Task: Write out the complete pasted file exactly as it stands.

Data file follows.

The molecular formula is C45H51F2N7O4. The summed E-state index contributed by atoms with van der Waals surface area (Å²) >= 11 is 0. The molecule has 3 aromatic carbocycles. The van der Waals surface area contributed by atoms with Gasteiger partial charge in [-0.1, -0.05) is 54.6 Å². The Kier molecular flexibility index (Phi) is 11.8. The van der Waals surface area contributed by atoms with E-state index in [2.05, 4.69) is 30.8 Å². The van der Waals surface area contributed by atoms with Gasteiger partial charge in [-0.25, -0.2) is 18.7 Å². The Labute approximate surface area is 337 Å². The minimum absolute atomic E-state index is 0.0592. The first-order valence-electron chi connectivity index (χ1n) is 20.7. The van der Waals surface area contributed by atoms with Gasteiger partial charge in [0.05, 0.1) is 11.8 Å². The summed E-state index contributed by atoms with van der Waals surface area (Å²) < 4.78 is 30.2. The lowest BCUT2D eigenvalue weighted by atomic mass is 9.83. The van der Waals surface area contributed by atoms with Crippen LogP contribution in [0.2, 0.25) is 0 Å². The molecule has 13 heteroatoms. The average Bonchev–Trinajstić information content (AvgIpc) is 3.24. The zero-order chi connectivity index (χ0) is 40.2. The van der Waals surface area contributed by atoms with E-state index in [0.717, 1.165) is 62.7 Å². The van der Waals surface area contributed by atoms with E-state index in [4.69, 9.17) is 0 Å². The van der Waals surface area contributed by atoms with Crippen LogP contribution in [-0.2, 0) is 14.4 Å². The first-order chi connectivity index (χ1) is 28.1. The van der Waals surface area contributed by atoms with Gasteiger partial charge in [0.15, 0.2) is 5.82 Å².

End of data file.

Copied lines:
The molecular formula is C45H51F2N7O4. The summed E-state index contributed by atoms with van der Waals surface area (Å²) >= 11 is 0. The molecule has 3 aromatic carbocycles. The van der Waals surface area contributed by atoms with Gasteiger partial charge in [-0.1, -0.05) is 54.6 Å². The Kier molecular flexibility index (Phi) is 11.8. The van der Waals surface area contributed by atoms with E-state index in [2.05, 4.69) is 30.8 Å². The van der Waals surface area contributed by atoms with Gasteiger partial charge in [-0.25, -0.2) is 18.7 Å². The Labute approximate surface area is 337 Å². The minimum absolute atomic E-state index is 0.0592. The first-order valence-electron chi connectivity index (χ1n) is 20.7. The van der Waals surface area contributed by atoms with Gasteiger partial charge in [0.05, 0.1) is 11.8 Å². The summed E-state index contributed by atoms with van der Waals surface area (Å²) < 4.78 is 30.2. The lowest BCUT2D eigenvalue weighted by atomic mass is 9.83. The van der Waals surface area contributed by atoms with Crippen LogP contribution in [0.2, 0.25) is 0 Å². The molecule has 13 heteroatoms. The average Bonchev–Trinajstić information content (AvgIpc) is 3.24. The zero-order chi connectivity index (χ0) is 40.2. The van der Waals surface area contributed by atoms with E-state index in [0.717, 1.165) is 62.7 Å². The van der Waals surface area contributed by atoms with E-state index in [4.69, 9.17) is 0 Å². The van der Waals surface area contributed by atoms with Crippen LogP contribution in [-0.2, 0) is 14.4 Å². The first-order chi connectivity index (χ1) is 28.1. The van der Waals surface area contributed by atoms with Gasteiger partial charge in [0.15, 0.2) is 5.82 Å².